BERKELEY, Calif. — In the midst of the California rainy season, a Bay Area meteorologist confused viewers with coded statements made on a live broadcast.

“Don’t let anyone convince you otherwise, two inches is quite sizable,” said impassioned weatherman Richard Pizzle. “In the wake of an atmospheric river it may not seem like much, but you should never compare and be judgemental. It’s important to appreciate all precipitation, no matter how small, for its fun and unique qualities. Some rain is hard, fast, and finishes quickly, while others are slow, drawn out, and get a tad boring if they go on for a while. Sometimes rain can even slant a little, which is completely normal by the way! I’ve talked to plenty of colleagues, and they all agree: more than two inches and the novelty wears off. At that point it’s just excessive, and leaves everyone wet and uncomfortable.”

Responses to Pizzle’s rant among the six people who still watch the weather channel were mixed, with one viewer offering her opinion of the broadcast.

“It was honestly a lot to take in,” responded Aubrey Wincer hesitantly. “At first I thought he was just passionate about the weather, but then I realized it was more like anguish than enthusiasm. It almost felt like he was pleading with me through the screen for some kind of validation, but I couldn’t understand why because he refused to talk candidly about what was really bothering him. Clearly, he had been keeping some rain-related emotions bottled up, and then just let them all go in the unhealthy and uncontrolled deluge of whatever the fuck that was.”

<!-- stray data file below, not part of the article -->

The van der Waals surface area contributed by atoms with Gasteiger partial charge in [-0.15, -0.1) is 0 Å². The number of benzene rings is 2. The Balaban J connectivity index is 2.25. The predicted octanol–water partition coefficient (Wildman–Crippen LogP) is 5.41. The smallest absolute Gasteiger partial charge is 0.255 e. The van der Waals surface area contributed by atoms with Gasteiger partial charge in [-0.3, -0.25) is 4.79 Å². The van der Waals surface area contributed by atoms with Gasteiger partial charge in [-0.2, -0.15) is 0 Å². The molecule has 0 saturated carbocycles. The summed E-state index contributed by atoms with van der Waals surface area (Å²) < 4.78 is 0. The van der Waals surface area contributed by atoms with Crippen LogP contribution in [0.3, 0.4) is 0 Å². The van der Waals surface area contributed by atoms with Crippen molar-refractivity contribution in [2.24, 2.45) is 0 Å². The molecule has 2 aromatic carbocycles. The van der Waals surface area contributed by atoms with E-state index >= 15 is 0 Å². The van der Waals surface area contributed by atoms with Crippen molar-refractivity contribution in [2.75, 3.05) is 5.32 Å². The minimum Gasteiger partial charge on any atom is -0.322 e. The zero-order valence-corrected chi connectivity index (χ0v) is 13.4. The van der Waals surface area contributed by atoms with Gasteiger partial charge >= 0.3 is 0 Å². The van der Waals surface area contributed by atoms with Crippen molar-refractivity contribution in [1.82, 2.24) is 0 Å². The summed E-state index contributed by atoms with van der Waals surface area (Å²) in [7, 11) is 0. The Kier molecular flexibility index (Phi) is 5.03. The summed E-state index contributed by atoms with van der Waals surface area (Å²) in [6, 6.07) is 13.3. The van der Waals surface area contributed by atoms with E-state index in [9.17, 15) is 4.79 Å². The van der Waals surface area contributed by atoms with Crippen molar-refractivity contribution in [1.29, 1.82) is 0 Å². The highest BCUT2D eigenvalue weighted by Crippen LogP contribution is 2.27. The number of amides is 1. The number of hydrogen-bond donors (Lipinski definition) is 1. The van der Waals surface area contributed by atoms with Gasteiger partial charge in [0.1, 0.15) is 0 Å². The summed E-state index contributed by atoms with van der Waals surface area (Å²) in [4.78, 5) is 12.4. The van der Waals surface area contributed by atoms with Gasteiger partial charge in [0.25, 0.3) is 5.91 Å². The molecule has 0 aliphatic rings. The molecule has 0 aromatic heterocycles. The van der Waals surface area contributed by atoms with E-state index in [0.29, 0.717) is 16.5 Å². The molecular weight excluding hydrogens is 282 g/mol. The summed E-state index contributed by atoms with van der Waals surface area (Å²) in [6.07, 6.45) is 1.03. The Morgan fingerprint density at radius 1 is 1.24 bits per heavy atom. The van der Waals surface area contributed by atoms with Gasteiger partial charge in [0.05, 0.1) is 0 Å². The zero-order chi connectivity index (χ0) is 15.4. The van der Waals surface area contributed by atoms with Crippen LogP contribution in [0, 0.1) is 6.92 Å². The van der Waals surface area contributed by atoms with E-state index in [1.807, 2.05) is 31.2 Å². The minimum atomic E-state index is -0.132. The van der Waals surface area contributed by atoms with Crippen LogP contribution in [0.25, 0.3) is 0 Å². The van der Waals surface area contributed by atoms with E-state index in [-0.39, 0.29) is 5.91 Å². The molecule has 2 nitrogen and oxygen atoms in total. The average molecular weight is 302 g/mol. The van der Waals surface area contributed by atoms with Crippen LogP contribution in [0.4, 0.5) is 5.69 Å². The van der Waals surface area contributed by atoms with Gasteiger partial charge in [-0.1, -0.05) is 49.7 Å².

Other viewers, including Willy Knob, were highly supportive of Pizzles’s remarks.

“I’m just glad to finally see someone sticking up for the little guy – I mean, the little meteorological phenomena,” said Knob, stumbling. “I’ve been trying to convince people for so long that rain of types and volumes are special, so I’m happy to have a man in a position of authority enforce my worldview. I’m sick and tired of being told that the rainy season isn’t long or hard enough. Heavy rainfall gets way more credit than it deserves. Light, consistent rain is all you need to penetrate and saturate the topsoil, which is incredibly important to our ecosystem, but it seems like the only thing people want to talk about these days are huge storms and ‘impressive’ flooding.”

At press time, Pizzle was seen preparing for the next morning’s forecast, including a segment on lonely and misunderstood cloud formations.

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